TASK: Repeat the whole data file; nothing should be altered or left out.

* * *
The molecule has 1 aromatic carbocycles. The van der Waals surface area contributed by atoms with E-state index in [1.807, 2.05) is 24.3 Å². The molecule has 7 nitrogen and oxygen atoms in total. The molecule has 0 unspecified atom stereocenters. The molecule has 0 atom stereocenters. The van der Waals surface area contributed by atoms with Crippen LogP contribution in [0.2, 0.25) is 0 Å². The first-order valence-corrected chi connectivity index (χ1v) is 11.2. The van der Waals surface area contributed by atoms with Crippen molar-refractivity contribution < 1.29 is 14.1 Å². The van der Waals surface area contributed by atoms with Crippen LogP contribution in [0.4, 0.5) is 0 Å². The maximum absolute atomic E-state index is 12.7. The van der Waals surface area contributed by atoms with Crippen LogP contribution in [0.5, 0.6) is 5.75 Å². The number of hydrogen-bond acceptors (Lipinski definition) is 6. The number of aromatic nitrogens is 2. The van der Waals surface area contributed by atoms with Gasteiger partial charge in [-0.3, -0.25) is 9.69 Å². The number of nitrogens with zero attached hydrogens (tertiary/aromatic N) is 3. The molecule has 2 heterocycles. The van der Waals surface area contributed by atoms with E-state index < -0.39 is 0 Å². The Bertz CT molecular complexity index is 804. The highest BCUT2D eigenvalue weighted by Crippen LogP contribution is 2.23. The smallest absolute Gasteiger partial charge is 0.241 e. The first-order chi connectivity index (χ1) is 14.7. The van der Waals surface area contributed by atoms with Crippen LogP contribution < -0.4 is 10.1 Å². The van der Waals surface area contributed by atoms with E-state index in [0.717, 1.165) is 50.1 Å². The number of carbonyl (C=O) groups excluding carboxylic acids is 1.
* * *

The molecule has 1 aromatic carbocycles. The van der Waals surface area contributed by atoms with E-state index in [1.807, 2.05) is 24.3 Å². The molecule has 7 nitrogen and oxygen atoms in total. The molecule has 0 unspecified atom stereocenters. The molecule has 0 atom stereocenters. The van der Waals surface area contributed by atoms with Crippen LogP contribution in [0.2, 0.25) is 0 Å². The first-order valence-corrected chi connectivity index (χ1v) is 11.2. The van der Waals surface area contributed by atoms with Crippen molar-refractivity contribution < 1.29 is 14.1 Å². The van der Waals surface area contributed by atoms with Crippen LogP contribution in [0.4, 0.5) is 0 Å². The maximum absolute atomic E-state index is 12.7. The van der Waals surface area contributed by atoms with Crippen LogP contribution in [0.5, 0.6) is 5.75 Å². The number of hydrogen-bond acceptors (Lipinski definition) is 6. The number of aromatic nitrogens is 2. The van der Waals surface area contributed by atoms with Gasteiger partial charge in [-0.3, -0.25) is 9.69 Å². The number of nitrogens with zero attached hydrogens (tertiary/aromatic N) is 3. The molecule has 2 heterocycles. The van der Waals surface area contributed by atoms with E-state index < -0.39 is 0 Å². The Bertz CT molecular complexity index is 804. The highest BCUT2D eigenvalue weighted by Crippen LogP contribution is 2.23. The smallest absolute Gasteiger partial charge is 0.241 e. The first-order chi connectivity index (χ1) is 14.7. The van der Waals surface area contributed by atoms with Crippen LogP contribution < -0.4 is 10.1 Å². The van der Waals surface area contributed by atoms with E-state index in [0.717, 1.165) is 50.1 Å². The number of carbonyl (C=O) groups excluding carboxylic acids is 1.